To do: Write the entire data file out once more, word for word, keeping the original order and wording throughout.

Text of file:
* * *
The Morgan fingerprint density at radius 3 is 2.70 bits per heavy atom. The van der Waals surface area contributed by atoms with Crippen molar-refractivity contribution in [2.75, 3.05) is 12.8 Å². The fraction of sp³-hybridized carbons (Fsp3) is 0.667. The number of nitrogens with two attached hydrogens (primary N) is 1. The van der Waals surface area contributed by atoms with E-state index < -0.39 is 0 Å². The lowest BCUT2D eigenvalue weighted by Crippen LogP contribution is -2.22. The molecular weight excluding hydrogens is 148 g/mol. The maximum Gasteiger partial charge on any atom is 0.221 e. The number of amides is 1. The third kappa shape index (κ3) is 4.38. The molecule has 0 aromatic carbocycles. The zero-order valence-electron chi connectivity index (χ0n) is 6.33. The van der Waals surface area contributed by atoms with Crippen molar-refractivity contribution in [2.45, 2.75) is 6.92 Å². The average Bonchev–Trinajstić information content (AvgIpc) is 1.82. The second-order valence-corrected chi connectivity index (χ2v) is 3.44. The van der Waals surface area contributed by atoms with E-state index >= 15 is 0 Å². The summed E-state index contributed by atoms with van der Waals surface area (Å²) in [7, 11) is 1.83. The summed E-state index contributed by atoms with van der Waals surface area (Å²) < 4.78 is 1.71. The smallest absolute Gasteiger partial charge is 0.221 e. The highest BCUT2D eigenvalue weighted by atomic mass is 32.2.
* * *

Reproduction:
The Morgan fingerprint density at radius 3 is 2.70 bits per heavy atom. The van der Waals surface area contributed by atoms with Crippen molar-refractivity contribution in [2.75, 3.05) is 12.8 Å². The fraction of sp³-hybridized carbons (Fsp3) is 0.667. The number of nitrogens with two attached hydrogens (primary N) is 1. The van der Waals surface area contributed by atoms with E-state index < -0.39 is 0 Å². The lowest BCUT2D eigenvalue weighted by Crippen LogP contribution is -2.22. The molecular weight excluding hydrogens is 148 g/mol. The maximum Gasteiger partial charge on any atom is 0.221 e. The number of amides is 1. The third kappa shape index (κ3) is 4.38. The molecule has 0 aromatic carbocycles. The zero-order valence-electron chi connectivity index (χ0n) is 6.33. The van der Waals surface area contributed by atoms with Crippen molar-refractivity contribution in [2.45, 2.75) is 6.92 Å². The average Bonchev–Trinajstić information content (AvgIpc) is 1.82. The second-order valence-corrected chi connectivity index (χ2v) is 3.44. The van der Waals surface area contributed by atoms with E-state index >= 15 is 0 Å². The summed E-state index contributed by atoms with van der Waals surface area (Å²) in [7, 11) is 1.83. The summed E-state index contributed by atoms with van der Waals surface area (Å²) < 4.78 is 1.71. The smallest absolute Gasteiger partial charge is 0.221 e. The highest BCUT2D eigenvalue weighted by atomic mass is 32.2.